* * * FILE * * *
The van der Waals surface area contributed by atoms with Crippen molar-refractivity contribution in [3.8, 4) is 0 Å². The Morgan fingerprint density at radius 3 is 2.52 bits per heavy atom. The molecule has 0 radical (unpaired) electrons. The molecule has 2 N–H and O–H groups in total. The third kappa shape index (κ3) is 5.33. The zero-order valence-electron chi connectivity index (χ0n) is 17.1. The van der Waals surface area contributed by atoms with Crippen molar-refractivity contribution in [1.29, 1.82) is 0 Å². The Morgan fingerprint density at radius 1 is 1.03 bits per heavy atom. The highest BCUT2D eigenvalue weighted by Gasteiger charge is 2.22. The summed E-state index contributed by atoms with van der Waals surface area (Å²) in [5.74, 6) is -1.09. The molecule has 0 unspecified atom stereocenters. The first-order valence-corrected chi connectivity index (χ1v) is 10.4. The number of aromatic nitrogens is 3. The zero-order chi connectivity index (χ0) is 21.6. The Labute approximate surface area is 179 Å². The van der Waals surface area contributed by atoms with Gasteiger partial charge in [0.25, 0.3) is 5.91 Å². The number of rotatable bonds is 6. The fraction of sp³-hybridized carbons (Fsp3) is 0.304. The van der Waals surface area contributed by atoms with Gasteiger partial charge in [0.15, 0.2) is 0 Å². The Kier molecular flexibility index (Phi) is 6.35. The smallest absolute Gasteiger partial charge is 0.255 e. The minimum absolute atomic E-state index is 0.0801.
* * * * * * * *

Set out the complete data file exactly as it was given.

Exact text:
The van der Waals surface area contributed by atoms with Crippen molar-refractivity contribution in [3.8, 4) is 0 Å². The Morgan fingerprint density at radius 3 is 2.52 bits per heavy atom. The molecule has 0 radical (unpaired) electrons. The molecule has 2 N–H and O–H groups in total. The third kappa shape index (κ3) is 5.33. The zero-order valence-electron chi connectivity index (χ0n) is 17.1. The van der Waals surface area contributed by atoms with Crippen molar-refractivity contribution in [1.29, 1.82) is 0 Å². The Morgan fingerprint density at radius 1 is 1.03 bits per heavy atom. The highest BCUT2D eigenvalue weighted by Gasteiger charge is 2.22. The summed E-state index contributed by atoms with van der Waals surface area (Å²) in [5.74, 6) is -1.09. The molecule has 0 unspecified atom stereocenters. The first-order valence-corrected chi connectivity index (χ1v) is 10.4. The number of aromatic nitrogens is 3. The zero-order chi connectivity index (χ0) is 21.6. The Labute approximate surface area is 179 Å². The van der Waals surface area contributed by atoms with Gasteiger partial charge in [0.25, 0.3) is 5.91 Å². The number of rotatable bonds is 6. The fraction of sp³-hybridized carbons (Fsp3) is 0.304. The van der Waals surface area contributed by atoms with Gasteiger partial charge in [0.15, 0.2) is 0 Å². The Kier molecular flexibility index (Phi) is 6.35. The smallest absolute Gasteiger partial charge is 0.255 e. The minimum absolute atomic E-state index is 0.0801.